General News of 2014-04-22

SADA is a failure - PPP Guru

The Savannah Accelerated Development Authority (SADA) has been a failure and must be scrapped to pave the way for a more pragmatic nationally-thought-out programme for the development of the country.

Director of Operations of the Progressive People’s Party (PPP), Nana Ofori-Owusu, believes this is the only way to do away with the “disaster called SADA” which has become a major disappointment, not only to the people of the north, but the entire nation.

“SADA as an organisation and a programme has failed and must be scrapped,” he insisted in an interview with this reporter.

SADA was propounded by the National Democratic Congress (NDC) during the 2008 electioneering campaign and was subsequently instituted after the party won the general elections to help tackle the development gap between the north and south.

The authority [SADA] which is chaired by people from the Northern extraction, investigations have shown, has failed woefully in an attempt to execute its mandate, with the authority initiating wrong projects for the area.

Trees planted by the authority as part of its afforestation programme could not survive the weather, leaving many people to wonder who and which authority from the office of the president wrongfully awarded a contract to Asongtaba, a subsidiary of AGAMS Group, to undertake such a venture in a clear desert.

With this gross mismanagement, the PPP director of operations did not mince words in calling for the head of the authority, arguing he has supervised over a great loss to the country.

He added that SADA’s failure can also be attributed to the lack of development professionals in the body to ascertain the developmental needs of the people of a particular area.

Thus, he blamed the president for not heeding to calls for the mandate given to SADA to be withdrawn and handed over to the Millennium Development Authority (MiDA) which, according to him, has a better track record than SADA in terms of the implementation of developmental projects.

The call, he said, was in order as per Act 706 which established MiDA specified that the body has a mandate to execute other programmes which the president would assign it.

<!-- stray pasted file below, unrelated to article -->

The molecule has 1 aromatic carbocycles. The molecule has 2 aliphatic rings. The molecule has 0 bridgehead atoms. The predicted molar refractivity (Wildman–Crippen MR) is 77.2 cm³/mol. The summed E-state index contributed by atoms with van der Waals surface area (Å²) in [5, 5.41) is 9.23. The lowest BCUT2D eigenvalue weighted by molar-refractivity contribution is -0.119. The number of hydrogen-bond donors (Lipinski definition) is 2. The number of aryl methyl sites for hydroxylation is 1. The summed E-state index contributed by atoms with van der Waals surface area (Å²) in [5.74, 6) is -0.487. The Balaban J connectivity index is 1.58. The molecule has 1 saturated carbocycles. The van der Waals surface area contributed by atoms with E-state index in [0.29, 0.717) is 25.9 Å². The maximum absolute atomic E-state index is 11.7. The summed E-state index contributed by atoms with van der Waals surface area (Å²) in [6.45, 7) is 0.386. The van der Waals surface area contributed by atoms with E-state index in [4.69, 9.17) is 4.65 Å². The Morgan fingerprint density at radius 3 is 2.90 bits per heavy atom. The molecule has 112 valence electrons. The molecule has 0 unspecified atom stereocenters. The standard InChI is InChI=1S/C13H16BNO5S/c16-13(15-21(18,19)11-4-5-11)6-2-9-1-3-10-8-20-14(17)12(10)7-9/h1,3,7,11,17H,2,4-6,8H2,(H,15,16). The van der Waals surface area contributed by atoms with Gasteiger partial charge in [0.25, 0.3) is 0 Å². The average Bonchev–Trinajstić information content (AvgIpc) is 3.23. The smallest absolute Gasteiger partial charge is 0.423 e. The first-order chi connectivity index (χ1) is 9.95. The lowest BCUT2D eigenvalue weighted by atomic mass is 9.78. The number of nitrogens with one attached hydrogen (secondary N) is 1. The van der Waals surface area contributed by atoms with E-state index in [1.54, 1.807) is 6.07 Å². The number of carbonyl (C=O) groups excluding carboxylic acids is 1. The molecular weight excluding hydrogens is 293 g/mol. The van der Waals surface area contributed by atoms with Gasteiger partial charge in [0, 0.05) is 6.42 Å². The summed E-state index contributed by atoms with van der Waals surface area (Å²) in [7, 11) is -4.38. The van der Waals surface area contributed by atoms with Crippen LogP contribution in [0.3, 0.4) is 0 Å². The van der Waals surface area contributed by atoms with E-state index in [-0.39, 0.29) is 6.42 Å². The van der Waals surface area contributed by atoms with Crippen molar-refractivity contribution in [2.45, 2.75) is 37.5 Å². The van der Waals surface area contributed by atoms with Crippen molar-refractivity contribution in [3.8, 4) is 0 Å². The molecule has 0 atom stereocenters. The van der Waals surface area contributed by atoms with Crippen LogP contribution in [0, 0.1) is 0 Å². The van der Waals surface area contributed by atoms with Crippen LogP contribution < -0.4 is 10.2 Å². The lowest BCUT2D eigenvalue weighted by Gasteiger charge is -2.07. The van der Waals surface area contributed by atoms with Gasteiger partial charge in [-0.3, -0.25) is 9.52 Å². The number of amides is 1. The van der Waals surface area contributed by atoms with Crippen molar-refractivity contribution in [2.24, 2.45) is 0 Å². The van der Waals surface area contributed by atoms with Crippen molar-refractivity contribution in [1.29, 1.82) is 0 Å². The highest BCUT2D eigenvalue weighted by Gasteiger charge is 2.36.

Projects such as schools and water facilities which are dotted throughout the country and rural electrification, he said, can all be attributed to the work of MiDA.

He did not, however, blame the authority (SADA) that much since according to him, its establishment was a “mistake” in the first place, because not much research was done before it was set up.

Despite describing SADA as an illegality, Nana Ofori-Owusu said the body was established as a panic reaction to the New Patriotic Party's (NPP) idea of a Northern Development Fund (NDF).

He opined both SADA and NDF was wrong, and called on the two parties to recognise the fact that Ghana is a unitary state and hence needed a common programme for development and not a sectoral one since under-development cuts across the entire country and not only the north.

To him, the idea of SADA being a programme just for the north has contributed to public apathy towards the project and its abysmal implementation, thus making most Ghanaians silent on the poor work done by the authority leaving only people of northern descent to criticise the project.

“Ghanaians are silent about SADA because the problem is thought to be a regional one and not a national problem, they [Ghanaians] would have been calling for the removal of the head if the problem was taught to be a national one,” he said.

This, he explained, should not be so as the money for the execution of SADA projects is from the taxpayer and thus, must be a national headache.

Against this backdrop, Nana Ofori-Owusu called for an end to the habit of creating development programmes or schemes for just a section of the people in the country since that is succeeding in further dividing the country.

“The concept of developing special programmes for special areas is tearing us apart as a people instead of unifying us hence there is no need for such programmes again…poverty has no name so must be fought in unison and not regionalised…

“Until we begin to have a nationalistic and holistic view to the cause and the conditions of the nation, we cannot solve the problem of development…,” he added.

He, therefore, urged the president to treat the problem of SADA with the seriousness it deserves, forgo the NDC campaign promise and hand over the mandate to MiDA which to him would do better than SADA due to the abundance of professionals at MiDA.